Regarding future collaborations: "As long as it's beneficial to both institutions, sign us up. Then it just becomes a question of the 'little' things like scheduling, funding, personnel, resources..."
Catching Up With... Bernard Glassman
In a recent interview with Society Past President Bernard Glassman, he revealed that saving the original Adas Israel synagogue building in 1969 "is my legacy to my children. I consider it the one significant thing that I've accomplished in my life." Here is more from that interview:
MaM: How did you first become involved with the Jewish Historical Society?
Bernard Glassman: I received a notice of a walking tour of the old buildings in the city and that the original [Adas Israel] building was going to be included. I hadn't seen the building before and I was curious, so I joined the group. The walking tour was led by Evelyn Greenberg, who was critically important to this project. After the discussion of the building concluded, I handed her my card and I said to her: "If you ever want to do anything about trying to save this building, do get in touch with me." Lo and behold, she did, and that's how we began.
MaM: You'd been building houses for years by the time you saw the synagogue. When the question came up of how to move this building, you had an answer.
Glassman: My father bought property for a summer home on the Chesapeake. It had a small, white house on it. I said to him, "Let's buy the lot across the road, move the house over there, sell it, and then you'll have this beautiful waterfront lot where we can do anything you want to do."
That's how I met Wild Bill Patram, the house mover. He was a colorful character and a very capable guy. Without him, [the synagogue] could not have been moved. But because he'd helped move that little house, I knew him and I got in touch right away. When I asked if he could deal with the synagogue, he said, "Sure."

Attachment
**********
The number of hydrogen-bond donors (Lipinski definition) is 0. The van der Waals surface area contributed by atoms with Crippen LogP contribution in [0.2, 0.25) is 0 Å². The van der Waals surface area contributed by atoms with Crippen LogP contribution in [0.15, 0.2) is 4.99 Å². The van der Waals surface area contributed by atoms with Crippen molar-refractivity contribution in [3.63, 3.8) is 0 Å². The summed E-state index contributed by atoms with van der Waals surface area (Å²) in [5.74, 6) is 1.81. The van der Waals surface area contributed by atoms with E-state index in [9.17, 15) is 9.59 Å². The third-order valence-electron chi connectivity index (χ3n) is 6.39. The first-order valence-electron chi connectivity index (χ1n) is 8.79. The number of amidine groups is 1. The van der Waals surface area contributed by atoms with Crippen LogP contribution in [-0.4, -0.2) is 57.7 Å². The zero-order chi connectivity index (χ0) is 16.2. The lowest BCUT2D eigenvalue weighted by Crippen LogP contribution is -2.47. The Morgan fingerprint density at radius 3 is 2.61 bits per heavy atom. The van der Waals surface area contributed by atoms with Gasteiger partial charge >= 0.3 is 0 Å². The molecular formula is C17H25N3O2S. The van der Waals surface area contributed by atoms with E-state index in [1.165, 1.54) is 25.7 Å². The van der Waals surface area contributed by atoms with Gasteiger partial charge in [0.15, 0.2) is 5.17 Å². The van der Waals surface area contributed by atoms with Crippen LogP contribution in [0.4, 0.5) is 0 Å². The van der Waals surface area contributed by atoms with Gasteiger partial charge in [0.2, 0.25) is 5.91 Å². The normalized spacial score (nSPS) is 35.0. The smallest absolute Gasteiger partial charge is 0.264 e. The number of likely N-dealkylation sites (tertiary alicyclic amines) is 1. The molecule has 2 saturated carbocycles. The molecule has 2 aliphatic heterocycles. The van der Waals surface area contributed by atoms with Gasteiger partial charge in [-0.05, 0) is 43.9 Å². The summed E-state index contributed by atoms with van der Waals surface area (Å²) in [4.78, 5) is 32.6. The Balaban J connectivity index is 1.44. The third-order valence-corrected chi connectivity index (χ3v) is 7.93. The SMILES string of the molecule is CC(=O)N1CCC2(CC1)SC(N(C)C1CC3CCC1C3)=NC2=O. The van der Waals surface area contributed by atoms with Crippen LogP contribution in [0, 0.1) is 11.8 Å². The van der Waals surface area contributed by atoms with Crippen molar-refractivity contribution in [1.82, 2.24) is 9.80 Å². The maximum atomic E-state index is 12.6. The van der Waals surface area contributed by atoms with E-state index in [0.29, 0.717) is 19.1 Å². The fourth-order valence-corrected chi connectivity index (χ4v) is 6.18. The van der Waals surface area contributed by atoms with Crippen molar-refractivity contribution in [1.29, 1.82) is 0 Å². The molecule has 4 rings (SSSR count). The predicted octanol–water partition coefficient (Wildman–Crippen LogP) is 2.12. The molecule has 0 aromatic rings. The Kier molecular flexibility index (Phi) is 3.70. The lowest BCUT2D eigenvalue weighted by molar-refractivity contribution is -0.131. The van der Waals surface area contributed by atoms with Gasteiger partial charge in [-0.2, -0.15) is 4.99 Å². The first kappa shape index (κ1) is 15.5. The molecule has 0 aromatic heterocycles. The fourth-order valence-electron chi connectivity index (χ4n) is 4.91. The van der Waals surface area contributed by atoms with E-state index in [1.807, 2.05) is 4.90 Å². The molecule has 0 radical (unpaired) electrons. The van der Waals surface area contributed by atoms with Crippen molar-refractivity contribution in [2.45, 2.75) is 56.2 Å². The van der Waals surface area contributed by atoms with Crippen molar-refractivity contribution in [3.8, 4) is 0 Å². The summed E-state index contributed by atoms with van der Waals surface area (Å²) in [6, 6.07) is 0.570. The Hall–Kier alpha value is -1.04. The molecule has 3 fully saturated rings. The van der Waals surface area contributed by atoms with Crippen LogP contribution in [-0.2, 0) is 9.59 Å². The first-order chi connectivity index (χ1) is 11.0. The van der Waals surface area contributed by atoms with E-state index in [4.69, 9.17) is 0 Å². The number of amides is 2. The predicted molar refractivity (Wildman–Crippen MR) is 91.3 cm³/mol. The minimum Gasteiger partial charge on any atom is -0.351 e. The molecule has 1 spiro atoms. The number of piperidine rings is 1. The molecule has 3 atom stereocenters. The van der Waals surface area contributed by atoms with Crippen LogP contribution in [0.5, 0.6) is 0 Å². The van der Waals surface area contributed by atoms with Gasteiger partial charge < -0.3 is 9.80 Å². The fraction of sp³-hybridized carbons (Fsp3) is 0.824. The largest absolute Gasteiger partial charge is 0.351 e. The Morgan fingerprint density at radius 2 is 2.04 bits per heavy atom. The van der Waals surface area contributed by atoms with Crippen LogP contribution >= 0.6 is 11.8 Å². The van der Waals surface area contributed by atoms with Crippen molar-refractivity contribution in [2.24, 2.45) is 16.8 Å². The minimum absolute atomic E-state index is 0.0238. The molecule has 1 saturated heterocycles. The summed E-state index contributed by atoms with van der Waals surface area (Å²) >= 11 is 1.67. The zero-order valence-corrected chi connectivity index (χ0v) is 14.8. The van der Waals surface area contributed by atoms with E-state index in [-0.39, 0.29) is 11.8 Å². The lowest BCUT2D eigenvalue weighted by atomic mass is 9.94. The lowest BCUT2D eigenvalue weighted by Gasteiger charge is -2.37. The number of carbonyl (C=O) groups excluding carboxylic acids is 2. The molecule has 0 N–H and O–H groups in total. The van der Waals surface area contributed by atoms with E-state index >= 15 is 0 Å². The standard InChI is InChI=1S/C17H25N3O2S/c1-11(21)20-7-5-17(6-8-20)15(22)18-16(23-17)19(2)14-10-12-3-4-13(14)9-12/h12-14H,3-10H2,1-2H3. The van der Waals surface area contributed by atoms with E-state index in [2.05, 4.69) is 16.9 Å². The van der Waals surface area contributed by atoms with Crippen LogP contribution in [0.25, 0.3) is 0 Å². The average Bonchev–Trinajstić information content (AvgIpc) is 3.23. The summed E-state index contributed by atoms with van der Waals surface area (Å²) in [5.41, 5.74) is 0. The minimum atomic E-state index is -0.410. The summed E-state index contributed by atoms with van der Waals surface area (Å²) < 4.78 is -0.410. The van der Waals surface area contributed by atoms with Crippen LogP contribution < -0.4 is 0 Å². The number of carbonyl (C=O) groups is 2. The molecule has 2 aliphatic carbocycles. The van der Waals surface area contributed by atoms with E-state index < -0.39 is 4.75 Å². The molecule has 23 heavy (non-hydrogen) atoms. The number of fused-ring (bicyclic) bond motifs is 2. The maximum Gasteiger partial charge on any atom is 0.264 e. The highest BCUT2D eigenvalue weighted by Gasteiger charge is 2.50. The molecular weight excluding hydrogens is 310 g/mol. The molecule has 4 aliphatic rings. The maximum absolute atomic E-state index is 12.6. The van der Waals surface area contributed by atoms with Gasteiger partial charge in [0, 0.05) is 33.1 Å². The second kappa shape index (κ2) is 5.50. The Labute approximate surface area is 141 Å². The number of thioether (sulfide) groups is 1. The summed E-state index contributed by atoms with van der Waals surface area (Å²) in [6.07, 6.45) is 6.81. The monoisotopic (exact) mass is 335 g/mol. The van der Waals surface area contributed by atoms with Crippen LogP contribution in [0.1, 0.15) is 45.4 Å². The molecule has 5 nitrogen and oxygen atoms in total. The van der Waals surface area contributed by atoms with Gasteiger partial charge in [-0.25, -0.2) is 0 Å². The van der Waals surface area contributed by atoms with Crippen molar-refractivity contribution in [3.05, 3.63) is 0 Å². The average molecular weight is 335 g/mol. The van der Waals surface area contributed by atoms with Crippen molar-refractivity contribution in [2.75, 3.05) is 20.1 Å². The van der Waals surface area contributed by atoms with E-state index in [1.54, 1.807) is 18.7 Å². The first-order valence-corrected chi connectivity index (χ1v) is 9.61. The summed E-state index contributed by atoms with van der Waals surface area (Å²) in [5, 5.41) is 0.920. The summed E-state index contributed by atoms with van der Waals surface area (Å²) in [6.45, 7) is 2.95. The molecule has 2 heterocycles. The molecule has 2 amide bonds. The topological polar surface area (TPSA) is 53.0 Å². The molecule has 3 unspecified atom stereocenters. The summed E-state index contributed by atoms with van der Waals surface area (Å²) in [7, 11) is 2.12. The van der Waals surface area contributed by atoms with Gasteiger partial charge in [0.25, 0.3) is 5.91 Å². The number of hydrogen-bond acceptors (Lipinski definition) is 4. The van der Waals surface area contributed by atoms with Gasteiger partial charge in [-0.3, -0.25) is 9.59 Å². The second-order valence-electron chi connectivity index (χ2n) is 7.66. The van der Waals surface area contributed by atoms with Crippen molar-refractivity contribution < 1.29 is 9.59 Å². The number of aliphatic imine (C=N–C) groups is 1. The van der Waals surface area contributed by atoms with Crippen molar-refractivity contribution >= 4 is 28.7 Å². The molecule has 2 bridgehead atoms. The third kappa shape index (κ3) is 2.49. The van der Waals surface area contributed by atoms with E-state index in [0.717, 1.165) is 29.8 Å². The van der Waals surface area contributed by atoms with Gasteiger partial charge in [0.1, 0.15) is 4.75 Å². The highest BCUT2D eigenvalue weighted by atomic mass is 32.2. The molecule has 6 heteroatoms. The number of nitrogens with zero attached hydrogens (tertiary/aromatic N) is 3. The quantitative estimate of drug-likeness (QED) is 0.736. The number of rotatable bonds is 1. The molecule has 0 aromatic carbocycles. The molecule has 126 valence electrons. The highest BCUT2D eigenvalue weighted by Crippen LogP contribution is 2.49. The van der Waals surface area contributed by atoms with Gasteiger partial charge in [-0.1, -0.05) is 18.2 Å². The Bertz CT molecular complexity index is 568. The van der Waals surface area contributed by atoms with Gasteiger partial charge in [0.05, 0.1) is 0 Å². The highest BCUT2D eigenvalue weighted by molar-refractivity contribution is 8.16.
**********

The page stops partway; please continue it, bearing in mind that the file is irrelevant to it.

Patram cut the synagogue off at the head of the first-story windows and then jacked it up and proceeded to move it down to the street. He's got two half-tracks [vehicles with wheels in the front to help steer and continuous tracks in the back] pulling it from the curb through the first intersection heading east.
There is a traffic-signal controller right at that intersection of 5th and G. It's a gray box on a post and there are flames coming out of it-and I mean big flames! And it's burning gas. There are gas lines under the street. And I'm thinking, "Oy vey, this street intersection is about to explode and me with it because I'm standing right on it."
Believe me -- that could have happened because it took the gas company three quarters of an hour to get there. People were being pushed away by the police. That was the scariest moment of my life. That was miracle number one, period. G-d was looking out for us already, without any doubt.
MaM: Your parents belonged to Adas Israel. That was when the congregation had moved to Sixth & I?
Glassman: I was bar-mitzvahed [at Sixth & I]. My father was one of the original contributors to the current Adas Israel on Quebec Street, just off Connecticut Avenue. That's synagogue number three.
MaM: A lot of your interest in the Society is based in your roots in these three Adas Israel buildings. Are you interested in other aspects of Jewish history?
Glassman: Very much so. History is a number-one interest of mine, especially archaic history -- anything from Solomon on.
William B. "Wild Bill" Patram's Oral History, 2002
"Wild Bill" Patram, a structural moving engineer from Fairfax, Virginia, coordinated the historic synagogue's 1969 relocation. The building never would have survived without the crafty logistical skills of this specialist. Then-Society board member and journalist Sally Kline interviewed Patram in 2002 to record his story. Here's an excerpt:
How many buildings have you moved?